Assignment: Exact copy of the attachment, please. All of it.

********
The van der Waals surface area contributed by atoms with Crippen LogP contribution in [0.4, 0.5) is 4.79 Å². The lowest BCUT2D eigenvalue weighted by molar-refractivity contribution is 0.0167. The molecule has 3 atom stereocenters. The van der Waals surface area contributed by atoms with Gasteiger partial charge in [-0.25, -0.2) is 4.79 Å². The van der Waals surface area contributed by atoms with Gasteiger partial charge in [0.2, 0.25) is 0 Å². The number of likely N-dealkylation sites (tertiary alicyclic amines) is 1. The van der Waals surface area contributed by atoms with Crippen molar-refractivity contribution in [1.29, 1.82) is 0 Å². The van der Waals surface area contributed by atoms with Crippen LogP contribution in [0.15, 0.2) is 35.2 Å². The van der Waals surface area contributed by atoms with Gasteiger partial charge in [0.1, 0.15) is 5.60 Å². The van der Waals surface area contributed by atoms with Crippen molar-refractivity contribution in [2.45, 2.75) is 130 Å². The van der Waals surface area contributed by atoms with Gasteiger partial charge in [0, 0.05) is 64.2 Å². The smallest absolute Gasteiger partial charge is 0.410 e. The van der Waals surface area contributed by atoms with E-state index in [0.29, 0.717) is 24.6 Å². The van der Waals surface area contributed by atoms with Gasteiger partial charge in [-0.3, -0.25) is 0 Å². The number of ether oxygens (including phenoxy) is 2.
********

The van der Waals surface area contributed by atoms with Crippen LogP contribution in [0.4, 0.5) is 4.79 Å². The lowest BCUT2D eigenvalue weighted by molar-refractivity contribution is 0.0167. The molecule has 3 atom stereocenters. The van der Waals surface area contributed by atoms with Gasteiger partial charge in [-0.25, -0.2) is 4.79 Å². The van der Waals surface area contributed by atoms with Gasteiger partial charge in [0.2, 0.25) is 0 Å². The number of likely N-dealkylation sites (tertiary alicyclic amines) is 1. The van der Waals surface area contributed by atoms with Crippen molar-refractivity contribution in [1.29, 1.82) is 0 Å². The van der Waals surface area contributed by atoms with Crippen LogP contribution in [0.15, 0.2) is 35.2 Å². The van der Waals surface area contributed by atoms with Gasteiger partial charge in [0.1, 0.15) is 5.60 Å². The van der Waals surface area contributed by atoms with Crippen molar-refractivity contribution in [2.45, 2.75) is 130 Å². The van der Waals surface area contributed by atoms with Gasteiger partial charge in [0, 0.05) is 64.2 Å². The smallest absolute Gasteiger partial charge is 0.410 e. The van der Waals surface area contributed by atoms with E-state index in [0.29, 0.717) is 24.6 Å². The van der Waals surface area contributed by atoms with Gasteiger partial charge in [-0.3, -0.25) is 0 Å². The number of ether oxygens (including phenoxy) is 2.